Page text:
Why the United vintage of 99 has the edge
Many believe this is due to their sheer firepower upfront with Wayne Rooney, Robin van Persie and Javier Hernandez being the fearsome trio that have dug United out of so many holes already this season; Danny Welbeck is also on the fringes waiting to take his chance.
The arrival of Van Persie in particular has been hailed by some as arguably the biggest marquee signing of Sir Alex Ferguson’s tenure at the club; and one which has helped to ease the goalscoring burden on Rooney.
It has led to comparisons with the legendary strike force of the treble-winning 1998/99 side, featuring Teddy Sheringham, Dwight Yorke, Andy Cole and Ole Gunnar Solskjaer.
So it provokes the question of which strike force is better? The current trio have got off to a flyer; with Van Persie netting 11 times already this season, while Hernandez has six strikes to his name and Rooney has scored three times.
Meanwhile, with limited first-team opportunities in the current campaign, Welbeck has yet to break his duck.
In 1998/99, the four United strikers netted 76 goals between them, with Yorke scoring 29 times in his debut season at the club, Cole netting 24 times, Solskjaer adding 18 strikes to the tally, whilst Sheringham contributed with five.
At the end of May, it may be unwise to bet against the current United crop at least equalling or even bettering that total; with 20 goals between them already.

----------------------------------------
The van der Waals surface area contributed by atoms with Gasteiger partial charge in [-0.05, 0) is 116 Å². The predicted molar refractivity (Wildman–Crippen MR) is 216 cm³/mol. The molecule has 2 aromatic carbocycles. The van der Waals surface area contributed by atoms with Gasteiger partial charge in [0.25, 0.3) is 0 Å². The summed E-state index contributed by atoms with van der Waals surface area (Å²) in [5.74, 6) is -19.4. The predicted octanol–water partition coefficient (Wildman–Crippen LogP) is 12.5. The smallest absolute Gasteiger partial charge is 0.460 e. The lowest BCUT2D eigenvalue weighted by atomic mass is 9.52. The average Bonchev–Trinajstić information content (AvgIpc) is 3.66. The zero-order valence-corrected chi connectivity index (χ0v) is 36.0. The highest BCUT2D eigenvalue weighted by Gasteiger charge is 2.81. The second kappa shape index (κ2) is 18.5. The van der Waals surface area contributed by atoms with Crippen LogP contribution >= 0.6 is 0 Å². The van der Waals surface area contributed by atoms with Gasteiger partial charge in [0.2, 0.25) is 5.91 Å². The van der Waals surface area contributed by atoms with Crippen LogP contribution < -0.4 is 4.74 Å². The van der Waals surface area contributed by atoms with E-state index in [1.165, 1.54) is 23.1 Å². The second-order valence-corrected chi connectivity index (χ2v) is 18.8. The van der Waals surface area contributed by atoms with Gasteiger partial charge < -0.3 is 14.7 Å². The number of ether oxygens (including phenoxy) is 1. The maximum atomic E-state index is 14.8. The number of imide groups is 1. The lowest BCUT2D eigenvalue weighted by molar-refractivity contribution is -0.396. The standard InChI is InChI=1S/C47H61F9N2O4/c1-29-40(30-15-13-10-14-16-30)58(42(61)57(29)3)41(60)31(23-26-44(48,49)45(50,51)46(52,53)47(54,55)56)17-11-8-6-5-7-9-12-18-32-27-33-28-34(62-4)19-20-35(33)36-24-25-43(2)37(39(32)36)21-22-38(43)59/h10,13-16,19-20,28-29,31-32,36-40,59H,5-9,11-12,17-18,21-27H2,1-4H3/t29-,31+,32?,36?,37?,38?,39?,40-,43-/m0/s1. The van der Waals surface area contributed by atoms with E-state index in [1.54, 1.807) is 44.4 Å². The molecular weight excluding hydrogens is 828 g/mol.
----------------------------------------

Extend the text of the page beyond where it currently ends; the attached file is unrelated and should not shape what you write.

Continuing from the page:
In order to judge which strikeforce is ultimately better, it comes down to comparing the attributes of the individual players involved.
With both players in their respective debut seasons at the club, it would be fair to compare Van Persie with Yorke. Both players in their prime are obviously capable of scoring goals on a regular basis, with Yorke quickly forming a good partnership alongside Cole; while the Dutchman has established a good rapport with Rooney.
However, I believe Van Persie has the edge in this particular comparison, as he can be a threat anywhere on the pitch and produce an individual piece of brilliance out of nothing. Despite Yorke being a superb finisher on his day, he perhaps did not have the same level of genius as the former Arsenal man.
As players, Van Persie may have the edge, but Yorke’s understanding with Cole seemed to be telepathic; not something you could say that with the same confidence in referring to the Dutchman’s working relationship alongside Rooney.
Rooney himself is the ideal support striker or foil man in the operation, finding the runs of Van Persie and Hernandez in space, but it remains to be seen whether he can formulate a similar level of understanding that Sheringham managed with Yorke, Cole and Solskjaer.
Finally, one must compare the supposed ‘super subs’, Javier Hernandez and Ole Gunnar Solkskjaer.
The Norwegian baby-faced assassin made a living out of coming off the bench to score crucial goals for Ferguson’s team; the most notable instance occurring in the 8-1 destruction of a hapless Nottingham Forest side, where Solskjaer came off the bench to score four goals.
In comparison, ‘Chicharito’ has similar qualities, with his lightning finishing inside the box, but has not always come on with the same impact as Solskjaer.
Meanwhile in my opinion, Welbeck is the poorest of the three players, meaning the whole unit is let down as a whole. The 21-year-old works hard for the team and can hold the ball up reasonably well, but his finishing ability and ball control leaves a lot to be desired.
Despite United’s strike force containing superb individual talents, it has to be said that the ’99 forward line has the edge due to the incredible level of understanding between the four players. But the current crop will still score enough goals to ensure the team challenges for major honours once again.
Do you agree? I would love to hear your opinions on twitter. Follow me: @JamesHilsum